Some 530 residents of a city near the Fukushima No. 1 nuclear plant filed a lawsuit Friday demanding that the central government revoke a decision to remove their districts from a list of radiation hot spots, ending their entitlement to handouts.

The lawsuit filed with the Tokyo District Court also sought ¥100,000 in damages for each plaintiff. All are residents of Minamisoma, Fukushima Prefecture.

Lawyers for the plaintiffs said it was the first suit involving the government's decision to delist hot spots.

To be designated a hot spot, an area must exhibit an estimated radiation exposure of more than 20 millisieverts per year. While residents are not required to evacuate such areas, they are entitled to receive support in the form of subsidized medical treatment and "consolation" money.

On Dec. 28, 2014, the government removed 142 areas in Minamisoma from the list, noting that annual radiation exposure had fallen below the 20-millisievert threshold.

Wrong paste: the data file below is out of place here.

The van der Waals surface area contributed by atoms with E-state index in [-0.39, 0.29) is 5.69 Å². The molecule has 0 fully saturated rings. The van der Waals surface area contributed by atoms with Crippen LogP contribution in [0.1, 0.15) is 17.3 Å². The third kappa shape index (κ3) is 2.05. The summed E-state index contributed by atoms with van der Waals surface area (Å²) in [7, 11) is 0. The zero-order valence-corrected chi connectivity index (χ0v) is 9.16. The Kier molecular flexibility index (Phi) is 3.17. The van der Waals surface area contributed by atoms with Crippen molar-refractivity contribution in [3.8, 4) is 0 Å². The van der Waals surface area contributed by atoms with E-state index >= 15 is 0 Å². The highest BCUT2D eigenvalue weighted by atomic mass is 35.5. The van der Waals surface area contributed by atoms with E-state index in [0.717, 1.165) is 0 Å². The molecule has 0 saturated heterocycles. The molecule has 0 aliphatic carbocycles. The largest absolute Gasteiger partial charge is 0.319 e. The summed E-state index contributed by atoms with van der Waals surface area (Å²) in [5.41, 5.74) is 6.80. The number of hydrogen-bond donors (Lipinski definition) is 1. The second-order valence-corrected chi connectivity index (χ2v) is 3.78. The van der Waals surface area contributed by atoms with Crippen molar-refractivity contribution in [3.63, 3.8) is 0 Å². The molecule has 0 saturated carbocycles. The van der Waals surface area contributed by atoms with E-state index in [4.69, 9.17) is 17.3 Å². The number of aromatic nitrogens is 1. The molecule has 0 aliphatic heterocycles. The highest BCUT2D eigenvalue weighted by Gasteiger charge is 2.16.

The plaintiffs argued that by international standards, the upper limit for radiation exposure is 1 millisievert per year, meaning the government's delisting of the hot spots conflicts with its duty to protect the safety of citizens.

The government said in a statement that its decision to delist the areas is based on scientific findings and that it has been working hard to "gain understanding from local residents."

The hot spot designation system debuted in the aftermath of the triple core meltdown at the Fukushima No. 1 nuclear plant, run by Tokyo Electric Power Co., in March 2011.